“American Bandstand” was the first reality show craze for high schoolers in the ’50s and ’60s who would rush home to watch their favorite couples dance on screen. Although all the pairings were heterosexual the truth was that when the cameras switched off the dancers, both male and female, were living gay double lives.
Arlene Sullivan, one-half of the popular Arlene and Kenny dance couple, and Ray Smith have written a tell-all memoir “Bandstand Diaries” about their days as the coveted “Bandstand” dancers. Sullivan and Smith say that most of the dancers were gay.
“I knew I was different early on, but being with all these [‘Bandstand’] friends, I came to terms with my feelings. I kissed a girl, and I liked it!” Sullivan, 74, told the New York Post.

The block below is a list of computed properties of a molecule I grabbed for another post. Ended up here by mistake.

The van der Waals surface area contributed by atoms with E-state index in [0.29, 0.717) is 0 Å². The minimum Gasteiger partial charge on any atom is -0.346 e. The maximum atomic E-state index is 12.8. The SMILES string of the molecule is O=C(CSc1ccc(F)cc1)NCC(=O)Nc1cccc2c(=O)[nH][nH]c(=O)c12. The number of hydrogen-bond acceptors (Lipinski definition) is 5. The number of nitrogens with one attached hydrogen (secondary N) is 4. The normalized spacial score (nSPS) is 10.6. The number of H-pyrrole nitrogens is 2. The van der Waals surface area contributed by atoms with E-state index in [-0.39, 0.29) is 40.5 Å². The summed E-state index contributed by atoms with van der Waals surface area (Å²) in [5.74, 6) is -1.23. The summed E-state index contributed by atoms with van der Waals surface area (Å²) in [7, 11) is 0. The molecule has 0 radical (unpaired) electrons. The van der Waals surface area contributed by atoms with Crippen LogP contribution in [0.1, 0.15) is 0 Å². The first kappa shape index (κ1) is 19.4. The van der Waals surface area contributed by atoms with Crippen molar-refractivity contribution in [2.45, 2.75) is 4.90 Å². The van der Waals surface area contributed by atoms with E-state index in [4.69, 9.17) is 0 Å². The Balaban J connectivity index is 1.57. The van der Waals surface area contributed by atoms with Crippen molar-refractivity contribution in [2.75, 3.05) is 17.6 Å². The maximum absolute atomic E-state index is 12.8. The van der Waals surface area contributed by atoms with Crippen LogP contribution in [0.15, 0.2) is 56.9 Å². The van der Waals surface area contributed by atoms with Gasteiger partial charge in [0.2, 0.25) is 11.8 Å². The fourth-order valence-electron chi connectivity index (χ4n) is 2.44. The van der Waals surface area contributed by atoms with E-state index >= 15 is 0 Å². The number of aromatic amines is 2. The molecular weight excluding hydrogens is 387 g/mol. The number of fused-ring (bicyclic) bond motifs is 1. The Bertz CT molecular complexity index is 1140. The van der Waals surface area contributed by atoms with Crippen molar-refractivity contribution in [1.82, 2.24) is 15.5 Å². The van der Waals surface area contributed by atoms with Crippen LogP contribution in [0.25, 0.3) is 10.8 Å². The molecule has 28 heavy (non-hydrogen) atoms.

Smith, who knew he was gay when he joined the show, found himself in a similar situation and said he was “shocked” to find his fellow dancers were also gay.
“The one thing that really shocked me,” Smith told the New York Post, “was that those boys who were 14 and 15 and 16 were sleeping with each other.”
Sullivan says the dancers would hang out at Rittenhouse Square, the “Gayborhood” in Philadelphia. However, host Dick Clark never wanted anyone to know about his dancer’s secret lives possibly for fear of the show getting canceled. Sullivan and Smith even believe Clark sent members of the production team to spy on the teens and come back with a list of who was suspected to be gay.
“Parents across America would never, NEVER have allowed their kids to put ‘Bandstand’ on,” Sullivan writes.
“Bandstand Diaries” can be purchased here.